Government Photograph of Brewster Kahle speaking.
Image via Wikipedia

Brewster Kahle of the Internet Archive provided the keynote for the SSP’s 2010 Annual Meeting in San Francisco. The motivation for his talk was to outline a plan to make lending and vending work for publishers, librarians, and users.

An interesting premise is that all three traditional roles will or must persist into the future. I found myself questioning this immediately.

Kahle talked about how cheap scanning and storage are now, so that the Internet Archive can hold 150,000,000,000+ Web pages for very little cost.

He talked about how even the Internet Archive has an opt-out system, so that “pictures of your vacation with your former wife” aren’t necessarily stored for the ages.

Apparently, not everything needs to survive in the digital realm for it to be viable.

Kahle talked about “the war” over content and who is going to control this area. Combatants include Amazon, Google, and Apple, and Kahle feels each is trying to dominate the content sphere by controlling the distribution channels. By enabling new publishing platforms and non-traditional publishing approaches, these entrants are changing the face of publishing.

Apple’s focus on the education market will be to control distribution and pricing, making everyone a “division” reporting to Apple — since if you don’t control pricing or distribution, you work for whoever does.

Kahle asked whether publishing is going to repeat the same mistakes as the music industry. His feeling is that a distributed system is the only option, but publishers don’t all see the same threat or feel there’s much risk.

Libraries, which rent services now instead of owning books and provides customer service instead of materials intermediation, are being disenfranchised, despite their importance to the information sphere, Kahle claims. He feels librarians are important allies in creating the distributed space publishers will benefit from in the future.

Kahle then spoke about books on the Internet, choosing books as a convenient way to focus the discussion. I think this was a good choice, because books are where the action is these days.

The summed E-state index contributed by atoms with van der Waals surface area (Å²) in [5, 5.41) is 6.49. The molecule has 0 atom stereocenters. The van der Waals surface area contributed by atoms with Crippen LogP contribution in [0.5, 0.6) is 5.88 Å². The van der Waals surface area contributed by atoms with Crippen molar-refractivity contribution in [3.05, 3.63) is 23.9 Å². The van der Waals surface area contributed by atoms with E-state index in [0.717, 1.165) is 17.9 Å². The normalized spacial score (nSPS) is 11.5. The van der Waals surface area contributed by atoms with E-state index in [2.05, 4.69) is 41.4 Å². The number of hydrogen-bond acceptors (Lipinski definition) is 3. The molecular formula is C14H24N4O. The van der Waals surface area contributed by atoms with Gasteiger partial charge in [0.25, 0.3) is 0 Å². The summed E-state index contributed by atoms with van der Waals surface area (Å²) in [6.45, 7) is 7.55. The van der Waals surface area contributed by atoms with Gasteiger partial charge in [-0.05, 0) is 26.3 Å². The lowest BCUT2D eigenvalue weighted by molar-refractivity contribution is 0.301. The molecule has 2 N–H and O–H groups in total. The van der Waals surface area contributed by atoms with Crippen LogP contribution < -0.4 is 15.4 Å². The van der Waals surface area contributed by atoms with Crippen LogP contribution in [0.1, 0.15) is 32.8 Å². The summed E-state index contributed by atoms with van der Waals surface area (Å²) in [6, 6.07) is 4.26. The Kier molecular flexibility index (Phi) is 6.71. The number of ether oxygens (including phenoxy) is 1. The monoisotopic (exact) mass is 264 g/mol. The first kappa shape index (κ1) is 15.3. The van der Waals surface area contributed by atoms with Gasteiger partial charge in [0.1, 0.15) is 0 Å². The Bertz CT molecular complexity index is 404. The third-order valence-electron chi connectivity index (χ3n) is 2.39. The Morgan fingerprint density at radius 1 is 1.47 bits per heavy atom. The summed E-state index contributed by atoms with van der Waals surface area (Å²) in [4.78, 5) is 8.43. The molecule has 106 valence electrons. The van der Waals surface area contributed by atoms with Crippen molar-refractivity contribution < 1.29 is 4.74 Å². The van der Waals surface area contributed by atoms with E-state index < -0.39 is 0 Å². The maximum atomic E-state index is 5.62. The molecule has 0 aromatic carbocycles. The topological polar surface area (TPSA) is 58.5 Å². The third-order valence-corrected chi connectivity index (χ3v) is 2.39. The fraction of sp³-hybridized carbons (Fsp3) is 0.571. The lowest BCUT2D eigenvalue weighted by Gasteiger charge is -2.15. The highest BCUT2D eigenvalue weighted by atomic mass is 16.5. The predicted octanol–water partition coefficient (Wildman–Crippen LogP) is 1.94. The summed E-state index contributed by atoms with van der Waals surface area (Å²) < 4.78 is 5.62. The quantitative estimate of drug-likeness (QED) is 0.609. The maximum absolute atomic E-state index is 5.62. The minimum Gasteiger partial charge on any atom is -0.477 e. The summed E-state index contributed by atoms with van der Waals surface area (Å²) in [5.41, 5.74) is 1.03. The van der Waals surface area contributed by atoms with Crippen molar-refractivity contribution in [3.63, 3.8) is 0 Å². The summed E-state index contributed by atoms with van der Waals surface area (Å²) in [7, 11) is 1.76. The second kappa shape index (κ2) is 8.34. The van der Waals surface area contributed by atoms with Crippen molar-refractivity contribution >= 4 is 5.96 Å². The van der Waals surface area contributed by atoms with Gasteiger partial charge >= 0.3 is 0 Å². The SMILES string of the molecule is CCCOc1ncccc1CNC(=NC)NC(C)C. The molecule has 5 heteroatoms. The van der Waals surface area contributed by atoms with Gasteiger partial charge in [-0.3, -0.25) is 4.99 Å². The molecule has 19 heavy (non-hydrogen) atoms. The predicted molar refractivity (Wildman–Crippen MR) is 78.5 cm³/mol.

He quoted data that 10% of books are in-print, 70% are out-of-print, and 20% are out0-of-copyright. In-print books are “buy” books, out-of-print books are “borrow” books, and public domain books are “free” books.

For public domain books (out-of-copyright), Kahle feels we’re pretty well set by scanning and storing them into a distributed network.

For out-of-print books, Kahle believes it’s a bit stickier, and probably requires a combination of search engines and libraries to create a viable solution for users.

For in-print books, Kahle feels the closed gardens of Google, Amazon, and Apple will have to surrender to the distributed solution of the Web, just as AOL’s walled garden broke down fairly rapidly. His solution is “BookServer,” a distributed vending and lending system on the Internet.

Kahle’s talk was well-received, and he was right to focus on books. Look for more coverage from the SSP Annual Meeting soon.

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Kent Anderson

Kent Anderson

Kent Anderson is the CEO of RedLink and RedLink Network, a past-President of SSP, and the founder of the Scholarly Kitchen. He has worked as Publisher at AAAS/Science, CEO/Publisher of JBJS, Inc., a publishing executive at the Massachusetts Medical Society, Publishing Director of the New England Journal of Medicine, and Director of Medical Journals at the American Academy of Pediatrics. Opinions on social media or blogs are his own.